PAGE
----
10 votes

Somerset cattle grid mistaken for wall by car sensors

12 comments

  1. [6]
    Thra11
    Link
    It sounds like they've papered over the problem in this specific location, but I find it a bit worrying that these cars are allowed on the roads[1], given that not only are their sensors getting...

    It sounds like they've papered over the problem in this specific location, but I find it a bit worrying that these cars are allowed on the roads[1], given that not only are their sensors getting false positives from existing road infrastructure, but they apparently aren't detecting the "obstacle" far enough in advance to brake safely.

    [1] It doesn't mention what make of cars are affected, so I'm just assuming they are being driven legally. I guess it's technically possible that the cars are actually only road legal with the auto-brake-harshly-and-leave-the-road feature turned off.

    5 votes
    1. [5]
      emdash
      (edited )
      Link Parent
      To my understanding, this isn't what Tesla drivers would call TACC ("Traffic Aware Cruise Control", aka smart braking based on the vehicles in front of you whilst in cruise control), but rather...

      but they apparently aren't detecting the "obstacle" far enough in advance to brake safely.

      To my understanding, this isn't what Tesla drivers would call TACC ("Traffic Aware Cruise Control", aka smart braking based on the vehicles in front of you whilst in cruise control), but rather implementations of AEB (Advanced Emergency Braking) that is becoming legally mandated in many European countries soon. Basically, much more primitive forms of computer awareness designed as a backstop for truly emergency situations where the only goal is to save the occupants inside, no matter if there's damage to the car. So I wouldn't expect the cars confronting this scenario to brake safely—in fact, by design they only brake unsafely.

      That being said it would be interesting to see how TACC-like software—or Tesla's autopilot—handles this. It seems to me this is the first example of what I can only describe as the "iPhone effect" for vehicle autonomy (I'm sure there's a better term), whereby instead of our phones conforming to the world around us, like fitting in our pockets; the phones dictate the design of the rest of the world: jean pockets got bigger, especially for women, after the introduction of smartphones.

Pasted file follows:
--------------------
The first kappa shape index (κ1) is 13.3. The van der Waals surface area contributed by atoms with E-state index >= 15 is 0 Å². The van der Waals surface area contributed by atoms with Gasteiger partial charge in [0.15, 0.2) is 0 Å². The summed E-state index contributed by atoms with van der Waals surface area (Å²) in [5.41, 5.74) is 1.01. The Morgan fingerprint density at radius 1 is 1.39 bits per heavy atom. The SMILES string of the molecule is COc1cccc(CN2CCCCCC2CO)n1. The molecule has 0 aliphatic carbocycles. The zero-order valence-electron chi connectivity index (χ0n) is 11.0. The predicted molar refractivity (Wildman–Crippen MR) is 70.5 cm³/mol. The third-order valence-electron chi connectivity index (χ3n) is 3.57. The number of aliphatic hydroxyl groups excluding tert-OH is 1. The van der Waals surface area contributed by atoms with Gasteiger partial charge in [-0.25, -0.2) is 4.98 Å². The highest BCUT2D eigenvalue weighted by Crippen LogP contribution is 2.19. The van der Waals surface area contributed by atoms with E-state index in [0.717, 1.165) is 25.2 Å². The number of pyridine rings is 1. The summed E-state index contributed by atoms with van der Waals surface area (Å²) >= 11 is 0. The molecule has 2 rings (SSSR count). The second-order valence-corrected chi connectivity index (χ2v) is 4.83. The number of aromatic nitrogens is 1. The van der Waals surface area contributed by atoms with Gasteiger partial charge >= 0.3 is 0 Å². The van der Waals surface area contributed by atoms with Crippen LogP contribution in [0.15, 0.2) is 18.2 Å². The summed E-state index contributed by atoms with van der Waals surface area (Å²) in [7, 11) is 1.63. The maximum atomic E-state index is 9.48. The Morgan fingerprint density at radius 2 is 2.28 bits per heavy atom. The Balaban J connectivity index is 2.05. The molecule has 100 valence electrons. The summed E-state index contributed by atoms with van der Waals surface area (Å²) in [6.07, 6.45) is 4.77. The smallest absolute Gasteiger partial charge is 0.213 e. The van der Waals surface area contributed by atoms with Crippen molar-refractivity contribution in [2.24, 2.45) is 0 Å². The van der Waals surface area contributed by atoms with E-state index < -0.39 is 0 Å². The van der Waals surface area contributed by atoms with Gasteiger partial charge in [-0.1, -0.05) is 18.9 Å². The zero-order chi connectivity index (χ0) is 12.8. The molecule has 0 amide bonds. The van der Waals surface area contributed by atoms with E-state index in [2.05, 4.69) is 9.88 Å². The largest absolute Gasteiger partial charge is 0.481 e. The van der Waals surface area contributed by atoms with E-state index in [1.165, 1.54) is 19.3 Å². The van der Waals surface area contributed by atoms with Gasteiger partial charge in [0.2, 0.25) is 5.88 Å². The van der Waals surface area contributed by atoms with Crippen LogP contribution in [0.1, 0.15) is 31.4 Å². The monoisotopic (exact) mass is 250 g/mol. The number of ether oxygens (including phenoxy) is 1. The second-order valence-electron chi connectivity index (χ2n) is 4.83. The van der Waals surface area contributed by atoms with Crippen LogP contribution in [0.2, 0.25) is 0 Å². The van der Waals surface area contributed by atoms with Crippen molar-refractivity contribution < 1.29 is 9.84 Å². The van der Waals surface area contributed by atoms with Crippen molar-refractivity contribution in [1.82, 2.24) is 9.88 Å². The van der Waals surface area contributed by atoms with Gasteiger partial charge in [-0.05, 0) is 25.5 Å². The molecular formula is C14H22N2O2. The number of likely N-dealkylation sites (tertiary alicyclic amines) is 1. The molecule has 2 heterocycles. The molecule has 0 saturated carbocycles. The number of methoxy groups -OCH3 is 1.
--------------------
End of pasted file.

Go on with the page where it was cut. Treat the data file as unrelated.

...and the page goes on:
I'm feeling increasingly confident Level 4 SAE is going to be solved not just by advances in computer vision and machine learning, but by also making the transportation world around us "simpler" (think: modified signs, elimination of problem-causing road designs, reductions in blind spots, etc).

      7 votes
      1. Thra11
        Link Parent
        Thanks for the pointer to AEB (Apparently, AEB is actually Autonomous Emergency Braking, although AEBS is Advanced Emergency Braking System)! I guess in the absence of a 'perfect' AEB system, it's...

        Thanks for the pointer to AEB (Apparently, AEB is actually Autonomous Emergency Braking, although AEBS is Advanced Emergency Braking System)! I guess in the absence of a 'perfect' AEB system, it's a case of weighing up all the situations in which AEB is beneficial against the occasional situation where it makes things worse. I suppose a "simple" system could never brake in advance, as it can't tell the difference between a wall which the car is going to crash into and a wall which is currently in front of the car where the road bends.

        Slightly offtopic: BBC articles often seem to suffer from this weird issue where they avoid technical and specialist language to an absurd degree. In this case, we have an article that's essentially about AEB, but doesn't once mention the term. In the past I've read BBC science news articles which "simplify" the science to the point where somebody familiar with the subject can't actually tell what the article is trying to describe. Explaining science to a layperson is hard (harder than explaining science to a scientist), but I feel like generally a scientist reading an article written for a layperson should be thinking, "Well it's a bit simplistic, but it gets the general idea across", not, "I have literally no idea what this is trying to describe".

        4 votes
      2. [3]
        Autoxidation
        Link Parent
        I don't think autopilot, which is essentially TACC + lane keeping, would handle it at all. The forward radar would likely detect the structure and slow down or stop. Now, the very limited beta of...